For a kayaker in West Virginia, Gauley Season is a special time of the year. Those who have never touched whitewater are unaware of the significance. However, in the whitewater world, everyone knows about Gauley Season. From the Kennebec and Dead Rivers in Maine to the Arkansas River in Colorado to the banks of the Kern and the American Rivers in California, people are singing Gauley praises and spreading the lore of Gauley Seasons past.
Most rivers in America, and the world for that matter, are getting low this time of year due to seasonal lack of rains. Yet, the Gauley River is fed by Summersville Lake, a manmade lake. In the Summer, the lake is for recreation but after Labor Day the lake needs to be lowered to the winter pool in preparation for winter rains. The dam was built by the Army Corps of Engineers from 1960 to 1966. When it was completed, an agreement was made that the whitewater industry would be guaranteed releases every Friday, Saturday, Sunday and Monday for a 6-week period beginning the Friday after Labor Day. This 6-week period is known as Gauley Season.
What makes the Gauley River so special?
The Gauley features 5 big, bold, class V rapids: Insignificant, Pillow Rock, Lost Paddle, Iron Ring and Sweet’s Falls. Rapids are rated by degree of difficulty from class I to class V. Many other rivers have class V rapids, but one thing that makes the Gauely’s class V rapids so good is that they are just challenging enough to be difficult, yet not too overpoweringly intimidating to scare people away.
The adrenaline rush and satisfaction from successfully negotiating a Gauley class V rapid is exhilarating. Yet, those rapids are also very forgiving when your line is not as tight as you wanted. Swims and flipped rafts happen a lot out there, but the Gauley is forgiving. She allows you to learn from your mistakes so that you can return a better boater. That’s not to say that she is without her dangers. The dangers are real, but life has inherent danger too.
The Gauley also has lots of class IV and class III rapids interspersed between the big 5. These rapids maintain the flow and rhythm of an upbeat river trip. They keep things happening and give you plenty of enjoyment in between the biggies. They also provide contrast in a way that is not dissimilar from the slower, quieter parts of a song to emphasize the loud, screaming guitar solos. It’s interesting that the big 5 have a nice spread between them. It’s an ideal pace. There are pools of water in between the rapids but a steady current moves your boats through them at a pace that is just slow enough to give you time to catch your breath, take in the scenery and enjoy a group laugh or chat about the big rapid you just ran.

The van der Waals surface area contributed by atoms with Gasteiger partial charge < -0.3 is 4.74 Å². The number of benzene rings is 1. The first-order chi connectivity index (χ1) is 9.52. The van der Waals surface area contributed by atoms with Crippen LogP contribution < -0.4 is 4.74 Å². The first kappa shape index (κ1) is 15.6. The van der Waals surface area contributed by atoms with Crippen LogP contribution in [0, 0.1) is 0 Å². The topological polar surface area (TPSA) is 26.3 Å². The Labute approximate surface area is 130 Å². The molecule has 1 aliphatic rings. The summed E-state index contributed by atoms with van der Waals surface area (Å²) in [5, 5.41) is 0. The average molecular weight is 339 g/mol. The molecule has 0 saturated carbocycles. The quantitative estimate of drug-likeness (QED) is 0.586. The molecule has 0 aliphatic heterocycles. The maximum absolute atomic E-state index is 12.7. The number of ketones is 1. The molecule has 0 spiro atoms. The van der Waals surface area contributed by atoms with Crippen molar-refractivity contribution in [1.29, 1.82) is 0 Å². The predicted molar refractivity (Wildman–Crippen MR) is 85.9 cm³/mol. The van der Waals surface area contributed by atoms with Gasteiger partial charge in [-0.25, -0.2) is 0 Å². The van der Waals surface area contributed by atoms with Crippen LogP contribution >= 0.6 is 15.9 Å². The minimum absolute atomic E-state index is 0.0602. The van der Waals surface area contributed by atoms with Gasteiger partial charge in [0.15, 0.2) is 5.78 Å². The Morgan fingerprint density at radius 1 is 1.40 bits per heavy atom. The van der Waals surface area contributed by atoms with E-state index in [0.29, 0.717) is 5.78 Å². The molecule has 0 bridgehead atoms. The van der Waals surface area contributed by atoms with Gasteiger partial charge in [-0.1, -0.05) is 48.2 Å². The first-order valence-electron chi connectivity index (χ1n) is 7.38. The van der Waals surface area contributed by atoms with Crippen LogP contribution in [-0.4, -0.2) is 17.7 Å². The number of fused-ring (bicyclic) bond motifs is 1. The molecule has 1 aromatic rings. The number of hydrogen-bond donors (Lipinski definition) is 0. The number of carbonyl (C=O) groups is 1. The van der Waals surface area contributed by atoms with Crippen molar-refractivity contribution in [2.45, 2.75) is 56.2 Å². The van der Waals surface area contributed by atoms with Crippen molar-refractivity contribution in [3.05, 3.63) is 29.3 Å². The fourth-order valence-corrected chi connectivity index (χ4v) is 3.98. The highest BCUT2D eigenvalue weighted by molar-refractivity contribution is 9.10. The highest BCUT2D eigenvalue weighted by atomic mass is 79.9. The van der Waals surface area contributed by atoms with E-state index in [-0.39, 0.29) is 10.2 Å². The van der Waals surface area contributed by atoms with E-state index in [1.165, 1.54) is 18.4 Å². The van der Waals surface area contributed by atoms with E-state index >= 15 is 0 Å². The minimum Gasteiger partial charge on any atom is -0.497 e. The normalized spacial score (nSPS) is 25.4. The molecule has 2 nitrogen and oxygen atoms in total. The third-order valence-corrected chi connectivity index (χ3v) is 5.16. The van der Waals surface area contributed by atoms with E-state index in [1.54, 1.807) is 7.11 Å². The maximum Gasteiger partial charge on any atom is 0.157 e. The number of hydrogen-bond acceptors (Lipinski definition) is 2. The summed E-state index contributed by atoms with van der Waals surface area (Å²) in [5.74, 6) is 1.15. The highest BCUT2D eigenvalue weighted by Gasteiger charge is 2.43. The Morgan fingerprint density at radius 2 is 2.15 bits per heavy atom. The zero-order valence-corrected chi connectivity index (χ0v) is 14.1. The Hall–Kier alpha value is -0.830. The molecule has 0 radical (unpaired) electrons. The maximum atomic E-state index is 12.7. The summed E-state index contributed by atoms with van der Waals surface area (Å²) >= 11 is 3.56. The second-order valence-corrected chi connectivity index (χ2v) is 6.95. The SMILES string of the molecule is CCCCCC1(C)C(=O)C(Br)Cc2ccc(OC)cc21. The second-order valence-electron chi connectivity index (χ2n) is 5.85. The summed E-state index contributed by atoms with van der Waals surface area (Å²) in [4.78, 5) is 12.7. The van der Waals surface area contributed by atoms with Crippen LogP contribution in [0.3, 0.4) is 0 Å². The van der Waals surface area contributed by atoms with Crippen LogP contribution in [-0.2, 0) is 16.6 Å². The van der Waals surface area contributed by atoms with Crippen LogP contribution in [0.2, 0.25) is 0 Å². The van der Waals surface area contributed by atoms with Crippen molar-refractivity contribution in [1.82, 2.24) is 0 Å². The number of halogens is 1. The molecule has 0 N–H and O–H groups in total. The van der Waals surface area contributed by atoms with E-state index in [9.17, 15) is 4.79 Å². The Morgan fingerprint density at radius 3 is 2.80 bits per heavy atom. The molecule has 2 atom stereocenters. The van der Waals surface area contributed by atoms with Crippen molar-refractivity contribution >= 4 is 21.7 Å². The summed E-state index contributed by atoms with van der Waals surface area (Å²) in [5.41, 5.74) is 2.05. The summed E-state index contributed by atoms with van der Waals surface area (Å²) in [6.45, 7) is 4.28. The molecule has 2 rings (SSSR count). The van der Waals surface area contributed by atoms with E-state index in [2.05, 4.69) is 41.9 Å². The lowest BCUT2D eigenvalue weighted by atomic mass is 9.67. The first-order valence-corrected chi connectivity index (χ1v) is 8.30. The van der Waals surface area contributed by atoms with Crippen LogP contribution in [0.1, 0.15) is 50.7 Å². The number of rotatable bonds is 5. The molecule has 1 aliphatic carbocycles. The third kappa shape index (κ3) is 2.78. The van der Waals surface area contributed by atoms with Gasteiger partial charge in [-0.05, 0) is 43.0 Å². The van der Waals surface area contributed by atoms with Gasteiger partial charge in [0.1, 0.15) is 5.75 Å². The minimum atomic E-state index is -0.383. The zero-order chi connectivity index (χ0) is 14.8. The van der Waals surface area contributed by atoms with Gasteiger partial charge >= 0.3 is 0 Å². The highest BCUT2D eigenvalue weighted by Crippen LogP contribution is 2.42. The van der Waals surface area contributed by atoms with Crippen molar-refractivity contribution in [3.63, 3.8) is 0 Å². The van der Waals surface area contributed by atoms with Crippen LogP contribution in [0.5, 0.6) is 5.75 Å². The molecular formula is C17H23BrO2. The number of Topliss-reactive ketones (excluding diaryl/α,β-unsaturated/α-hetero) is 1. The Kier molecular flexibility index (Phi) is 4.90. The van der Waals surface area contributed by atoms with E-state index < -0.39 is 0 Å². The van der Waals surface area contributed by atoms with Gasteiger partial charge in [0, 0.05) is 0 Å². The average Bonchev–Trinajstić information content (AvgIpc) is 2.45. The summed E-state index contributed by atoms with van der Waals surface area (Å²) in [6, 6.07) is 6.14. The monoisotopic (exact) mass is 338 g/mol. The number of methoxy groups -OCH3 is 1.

Epic Kayak Play
Kayakers flock to the Gauley because of the epic play. “Play,” in kayak terms, refers to river features that are ideal for freestyle moves in a kayak. Most common form of play is “surfing.” The river creates hydraulics that are formed when water fills a hole in a riverbed and then curls back upstream. This upstream force will hold the kayaker in the hydraulic. Add more water, or a differently shaped hole, and that hydraulic turns into a standing wave. Much like a wave on the ocean, a kayaker can surf the wave. The Gauley has some really nice hydraulics and surf waves. What makes them nice is that the features are very distinguished and consistent. This allows you to “get to know” the hole and learn to use it’s features to your advantage.
In addition to the magic of the Gauley River itself, the season brings it’s own splendor. It’s like a big family reunion. Friends who only come in for Gauley Season are in town. You get a chance to catch up with these friends and enjoy the Gauley together. Many people we don’t know show up to enjoy the Gauley. On Gauley Fest weekend, the banks of the rivers are lined with boaters from all over. That’s just a good reminder of what an amazing place we have here.
This picture is from the Animal Upper Gauley Race. That race is special to me. I’ve raced maybe 10 times since 1998. Nowadays I try to go every year. Racing is special all in its own right.